There he goes again…dismantling my helm. This week’s project is two-fold. He’s mounting the remote auto-pilot to the station on the flying bridge. We’ve found that it’s the only place it gets used, so the wires will now be hidden and it will be secured in a safe dry place. It’s really the most useful for the rudder angle indicator also, so when we’re docking, it’s readily in sight.
Secondly, he’s adding a jog-stick, also to the flying bridge. Rather than spinning the wheel sixteen times (which will still be an option, of course, just not mandatory), there will simply be an electronic button to push to move the rudder left or right. Again, simplifies docking so that even a Jamie can do it!
Which beings us to my interior projects for the day. I’ve been touching up some paint, but am stumped when it comes to these cracks. They’re from the boat moving underway and are probably inevitable, but I’d like to control them as much as possible. So I need help, people (Rob, Tana, Tim ~ I’m counting on you guys!). Do I sand and repaint the wood? Caulk? Tape? Help!
This week’s adventure took us to Olympic Game Farm in Sequim. Though SB was initially reluctant (he’s 15; really, what else would I expect?), we all piled into the car early this morning and headed out on the ferry. Turns out the early start was a good move, because by our second round through the park (and 6 loaves of bread later), the animals were significantly less hungry than on our first round, in which we were one of the first cars. The yaks were actually mellow the whole time and were definitely my favorite. The bison? More like aggressive panhandlers. And their tongues? Truly amazing. Very rough and dry on the top, but extremely slimy on the bottom (Brock told me I “had to” grab one. Not one to back down from a challenge…yeah, you know). We all ended up laughing so hard we could barely breathe..and SB conceded that he had a great time.
I’m working back at a medical clinic now, which is banker’s hours and feels a little strange. But having the structure of predictable weekends is kinda cool because Brock and I make a point of having at least one adventure every time. I’ve been working on a list of everything I’ve always wanted to do in the Puget Sound area and now that I have the best playmate ever, we’re getting them done!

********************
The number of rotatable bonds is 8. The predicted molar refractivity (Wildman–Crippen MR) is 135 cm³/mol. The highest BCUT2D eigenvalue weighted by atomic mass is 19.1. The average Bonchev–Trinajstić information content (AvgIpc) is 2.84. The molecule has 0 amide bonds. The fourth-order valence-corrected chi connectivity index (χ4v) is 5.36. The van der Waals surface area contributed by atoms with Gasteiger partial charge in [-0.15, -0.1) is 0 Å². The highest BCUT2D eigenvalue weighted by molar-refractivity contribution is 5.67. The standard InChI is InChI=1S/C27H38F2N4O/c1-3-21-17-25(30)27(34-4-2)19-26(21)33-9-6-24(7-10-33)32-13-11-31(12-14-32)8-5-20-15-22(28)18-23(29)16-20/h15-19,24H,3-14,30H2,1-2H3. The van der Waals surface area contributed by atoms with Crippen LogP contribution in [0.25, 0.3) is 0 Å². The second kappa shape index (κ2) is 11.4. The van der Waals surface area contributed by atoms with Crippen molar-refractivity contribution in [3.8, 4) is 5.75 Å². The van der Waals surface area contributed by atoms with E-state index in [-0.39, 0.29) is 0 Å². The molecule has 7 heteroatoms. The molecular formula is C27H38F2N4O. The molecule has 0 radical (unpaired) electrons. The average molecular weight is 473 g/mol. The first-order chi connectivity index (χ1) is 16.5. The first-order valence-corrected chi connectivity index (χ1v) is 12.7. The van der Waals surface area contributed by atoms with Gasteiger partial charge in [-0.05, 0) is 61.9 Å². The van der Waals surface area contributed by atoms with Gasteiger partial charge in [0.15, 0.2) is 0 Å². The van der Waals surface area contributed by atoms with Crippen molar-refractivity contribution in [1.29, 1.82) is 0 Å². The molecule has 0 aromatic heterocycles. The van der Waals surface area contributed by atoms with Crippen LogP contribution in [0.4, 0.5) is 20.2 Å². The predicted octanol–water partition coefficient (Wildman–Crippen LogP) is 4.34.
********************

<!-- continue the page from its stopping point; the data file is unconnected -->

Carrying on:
Cape Flattery is the farthest northwest point of the contiguous United States. It is in Clallam County, Washington, where the Strait of Juan de Fuca empties into the Pacific Ocean. It is also part of the Makah Reservation, and is the northern boundary of the Olympic Coast National Marine Sanctuary. Cape Flattery can be reached from a short hike, most of which is boardwalked. The westernmost point in the contiguous United States is at Cape Alava, south of Cape Flattery in Olympic National Park. However, the westernmost tip of Cape Flattery is almost exactly as far west as Cape Alava.
And on the way, I found my dream house. If I were ever to move back to a land-based existence, it would have to be here. Not huge by any standards, but just perched out on it’s own tiny peninsula. I fell in love instantly.
We went for a little dinghy ride around the lake earlier today and saw one of my favorite boats out there, Argonaut II. She’s one of the nicest kept wooden boats out here. It was particularly good to catch a glimpse of her hull. I’ve been thinking about changing KJ’s hull on the next haulout. I love the dark green look, but it’s a major change. We’re playing around with pictures of her to see how she would look. I’m really liking the idea so far.